17th and 18th Centuries

Cirencester found itself involved in the Civil War like so many other towns in the area. The streets were the scene of several skirmishes as the Royalists and Parlimentarians fought for dominance. The townsfolk supported the Parliamentarians, but the gentry and clergy were for the old Royalist order. After an earlier unsuccessful attempt three weeks before Prince Rupert, nephew of Charles 1 and one of his most successful commanders, took the town on 2nd February 1643.

There was fierce resistance at a major engagement by Barton Farm. Over 300 citizens were killed and 1200 were held captive in the church overnight without food or water. Many of the old stained glass windows were broken that night as the families tried to get supplies in to them. The next day they were marched to Oxford, the King's headquarters. Most were persuaded to support the Royalists and allowed to return home. By April the Parliamentarians had returned, but only briefly. The civil war continued for a further 2½ years before the Royalists were finally defeated in 1645. Three years later the King was executed.

The return of the monarchy in 1660 was welcomed by many [the Parish Church bells are still sounded on 29 May ("oak apple day") to celebrate the Restoration].

Meanwhile, the 17th century saw the development of the two private estates which came to encircle the town. Following the dissolution of the monasteries the Abbey's property had been redistributed amongst favoured courtiers. The Oakley Manor was given to Sir Thomas Parry, treasurer to Elizabeth 1, and in 1564 he sold the site of the abbey to the Queen's personal physician, Dr Richard Master. Both began to build fine Elizabethan houses, set within landscaped grounds and parkland.

The Oakley estate was eventually sold to Sir Benjamin Bathurst in 1695. His son, who became the first Earl Bathurst in 1772, with the advice of his friend Alexander Pope the poet, was responsible for the extensive landscaping of Cirencester Park, with its broad avenues and follies dotted amongst an extensive wooded park. [It is still considered to be the very best of Forest Parks in the country.]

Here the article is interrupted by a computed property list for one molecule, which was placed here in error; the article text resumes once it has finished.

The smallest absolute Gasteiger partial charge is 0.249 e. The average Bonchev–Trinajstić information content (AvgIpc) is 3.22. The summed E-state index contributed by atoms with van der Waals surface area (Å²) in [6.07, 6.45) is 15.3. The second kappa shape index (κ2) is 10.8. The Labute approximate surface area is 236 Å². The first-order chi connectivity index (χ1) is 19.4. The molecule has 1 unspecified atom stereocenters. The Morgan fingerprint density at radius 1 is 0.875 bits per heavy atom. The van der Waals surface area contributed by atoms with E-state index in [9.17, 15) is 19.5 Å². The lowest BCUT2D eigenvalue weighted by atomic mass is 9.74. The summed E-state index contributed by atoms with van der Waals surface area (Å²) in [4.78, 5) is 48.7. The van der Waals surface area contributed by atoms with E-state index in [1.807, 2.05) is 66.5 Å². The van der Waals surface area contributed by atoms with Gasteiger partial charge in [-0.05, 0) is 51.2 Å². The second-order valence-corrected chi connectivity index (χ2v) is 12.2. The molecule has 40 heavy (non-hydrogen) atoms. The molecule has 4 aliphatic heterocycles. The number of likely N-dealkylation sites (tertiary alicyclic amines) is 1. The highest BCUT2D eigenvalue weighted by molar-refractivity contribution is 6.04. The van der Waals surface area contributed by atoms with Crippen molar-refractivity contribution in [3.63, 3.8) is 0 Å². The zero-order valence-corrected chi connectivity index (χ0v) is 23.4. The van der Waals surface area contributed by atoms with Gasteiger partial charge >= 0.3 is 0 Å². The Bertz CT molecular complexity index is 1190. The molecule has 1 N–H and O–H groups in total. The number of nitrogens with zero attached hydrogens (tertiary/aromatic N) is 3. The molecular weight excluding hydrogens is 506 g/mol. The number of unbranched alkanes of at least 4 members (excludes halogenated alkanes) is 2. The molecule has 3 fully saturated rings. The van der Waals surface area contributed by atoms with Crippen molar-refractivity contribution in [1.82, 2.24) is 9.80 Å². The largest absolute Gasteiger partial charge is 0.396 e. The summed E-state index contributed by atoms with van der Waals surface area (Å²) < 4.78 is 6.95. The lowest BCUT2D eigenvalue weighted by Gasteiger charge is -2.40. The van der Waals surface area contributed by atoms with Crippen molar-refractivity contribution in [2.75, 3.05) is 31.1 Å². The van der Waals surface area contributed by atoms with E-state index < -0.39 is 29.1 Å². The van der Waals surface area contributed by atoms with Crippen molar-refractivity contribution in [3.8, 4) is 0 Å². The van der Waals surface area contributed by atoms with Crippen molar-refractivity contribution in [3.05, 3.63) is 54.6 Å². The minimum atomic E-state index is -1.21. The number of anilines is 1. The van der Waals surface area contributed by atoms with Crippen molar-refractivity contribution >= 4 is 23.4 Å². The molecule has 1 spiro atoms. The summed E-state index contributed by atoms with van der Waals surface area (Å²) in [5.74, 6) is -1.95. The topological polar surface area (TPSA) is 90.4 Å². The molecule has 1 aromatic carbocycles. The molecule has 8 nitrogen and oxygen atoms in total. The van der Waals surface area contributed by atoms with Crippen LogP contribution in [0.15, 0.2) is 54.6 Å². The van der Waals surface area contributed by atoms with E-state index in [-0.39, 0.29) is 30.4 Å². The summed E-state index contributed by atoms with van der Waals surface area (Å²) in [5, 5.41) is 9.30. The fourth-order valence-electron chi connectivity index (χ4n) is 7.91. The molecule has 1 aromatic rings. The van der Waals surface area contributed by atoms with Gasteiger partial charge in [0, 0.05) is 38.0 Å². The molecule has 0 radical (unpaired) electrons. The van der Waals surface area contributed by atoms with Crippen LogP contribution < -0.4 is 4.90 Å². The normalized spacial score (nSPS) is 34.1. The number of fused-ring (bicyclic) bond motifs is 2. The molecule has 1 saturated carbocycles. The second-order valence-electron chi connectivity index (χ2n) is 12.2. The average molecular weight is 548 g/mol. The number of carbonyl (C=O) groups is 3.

On the opposite side of town the Master family (Chester-Master from 1742) replaced the Elizabethan manor house in the old abbey grounds in 1776 with Abbey House, which was demolished in 1964 when the grounds were given to the town. The modern park - often called The Abbey Grounds - created now provides a pleasant parkland oasis behind the parish church.

In the town the religious diversity and eventual tolerance was illustrated by the early establishment of the Baptist Church some time before 1651 still on the same site in Coxwell Street and the Religious Society of Friends (Quakers) built the Friends Meeting House in Thomas Street in 1673. The Weslyan Methodist building in Gloucester Street was added in 1808. Later the Salvation Army took over the Temperance Hall (built on the site of the Old Masters Brewery in 1846) in 1881 in Thomas Street and, after a move to Watermoor for about 80 years, returned to be there today. The Roman Catholic church in Ashcroft was built in 1896. The Kingdom Hall for Jehovah's Witnesses' moved from Coxwell Street up to Chesterton in the 1970s.

The 18th century saw the changes and eventual decline in the wool trade and growth of the corn trade together with the market and banking activities needed to support the trading. By the turn of the century the centre of local wool and cloth trade had gravitated to Stroud, where the demands of water for the new larger scale industries could be better met. However, the building of the Severn-Thames canal - through the famous Sapperton Tunnel - helped maintain some industry based on the coal that was made more readily available until the arrival of the railway.